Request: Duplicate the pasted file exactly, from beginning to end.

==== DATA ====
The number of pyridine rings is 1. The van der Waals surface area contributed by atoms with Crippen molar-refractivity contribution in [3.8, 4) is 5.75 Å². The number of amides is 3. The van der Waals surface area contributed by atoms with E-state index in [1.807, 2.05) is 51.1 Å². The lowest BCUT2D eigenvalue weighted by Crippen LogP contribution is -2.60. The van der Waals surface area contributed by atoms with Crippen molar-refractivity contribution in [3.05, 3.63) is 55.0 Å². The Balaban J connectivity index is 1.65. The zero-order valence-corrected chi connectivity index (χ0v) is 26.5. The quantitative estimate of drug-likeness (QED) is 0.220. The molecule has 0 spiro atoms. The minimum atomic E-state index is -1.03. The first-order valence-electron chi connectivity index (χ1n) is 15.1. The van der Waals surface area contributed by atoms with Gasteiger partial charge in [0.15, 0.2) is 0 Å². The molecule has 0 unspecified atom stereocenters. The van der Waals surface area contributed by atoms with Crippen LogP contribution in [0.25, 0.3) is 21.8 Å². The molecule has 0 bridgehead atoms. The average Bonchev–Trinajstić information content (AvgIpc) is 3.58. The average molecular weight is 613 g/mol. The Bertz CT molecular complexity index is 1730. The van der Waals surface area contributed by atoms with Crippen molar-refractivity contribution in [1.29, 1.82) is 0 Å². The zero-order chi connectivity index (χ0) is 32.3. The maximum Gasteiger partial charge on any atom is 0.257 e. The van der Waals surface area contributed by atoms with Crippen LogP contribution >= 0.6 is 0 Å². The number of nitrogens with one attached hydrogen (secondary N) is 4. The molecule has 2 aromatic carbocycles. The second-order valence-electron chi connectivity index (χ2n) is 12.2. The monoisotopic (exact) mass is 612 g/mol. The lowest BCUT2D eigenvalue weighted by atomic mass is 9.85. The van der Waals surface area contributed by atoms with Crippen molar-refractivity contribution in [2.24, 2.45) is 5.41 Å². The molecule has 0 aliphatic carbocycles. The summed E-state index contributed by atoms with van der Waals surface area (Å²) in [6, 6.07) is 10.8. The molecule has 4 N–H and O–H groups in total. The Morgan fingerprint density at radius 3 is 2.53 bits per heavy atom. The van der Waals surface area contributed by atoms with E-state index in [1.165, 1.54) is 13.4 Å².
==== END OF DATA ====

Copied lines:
The number of pyridine rings is 1. The van der Waals surface area contributed by atoms with Crippen molar-refractivity contribution in [3.8, 4) is 5.75 Å². The number of amides is 3. The van der Waals surface area contributed by atoms with E-state index in [1.807, 2.05) is 51.1 Å². The lowest BCUT2D eigenvalue weighted by Crippen LogP contribution is -2.60. The van der Waals surface area contributed by atoms with Crippen molar-refractivity contribution in [3.05, 3.63) is 55.0 Å². The Balaban J connectivity index is 1.65. The zero-order valence-corrected chi connectivity index (χ0v) is 26.5. The quantitative estimate of drug-likeness (QED) is 0.220. The molecule has 0 spiro atoms. The minimum atomic E-state index is -1.03. The first-order valence-electron chi connectivity index (χ1n) is 15.1. The van der Waals surface area contributed by atoms with Gasteiger partial charge in [0.15, 0.2) is 0 Å². The molecule has 0 unspecified atom stereocenters. The van der Waals surface area contributed by atoms with Crippen LogP contribution in [0.25, 0.3) is 21.8 Å². The molecule has 0 bridgehead atoms. The average Bonchev–Trinajstić information content (AvgIpc) is 3.58. The average molecular weight is 613 g/mol. The Bertz CT molecular complexity index is 1730. The van der Waals surface area contributed by atoms with Crippen molar-refractivity contribution in [1.29, 1.82) is 0 Å². The zero-order chi connectivity index (χ0) is 32.3. The maximum Gasteiger partial charge on any atom is 0.257 e. The van der Waals surface area contributed by atoms with Crippen LogP contribution >= 0.6 is 0 Å². The number of nitrogens with one attached hydrogen (secondary N) is 4. The molecule has 2 aromatic carbocycles. The second-order valence-electron chi connectivity index (χ2n) is 12.2. The monoisotopic (exact) mass is 612 g/mol. The lowest BCUT2D eigenvalue weighted by atomic mass is 9.85. The van der Waals surface area contributed by atoms with Crippen molar-refractivity contribution in [2.24, 2.45) is 5.41 Å². The molecule has 0 aliphatic carbocycles. The summed E-state index contributed by atoms with van der Waals surface area (Å²) in [6, 6.07) is 10.8. The molecule has 4 N–H and O–H groups in total. The Morgan fingerprint density at radius 3 is 2.53 bits per heavy atom. The van der Waals surface area contributed by atoms with E-state index in [1.165, 1.54) is 13.4 Å².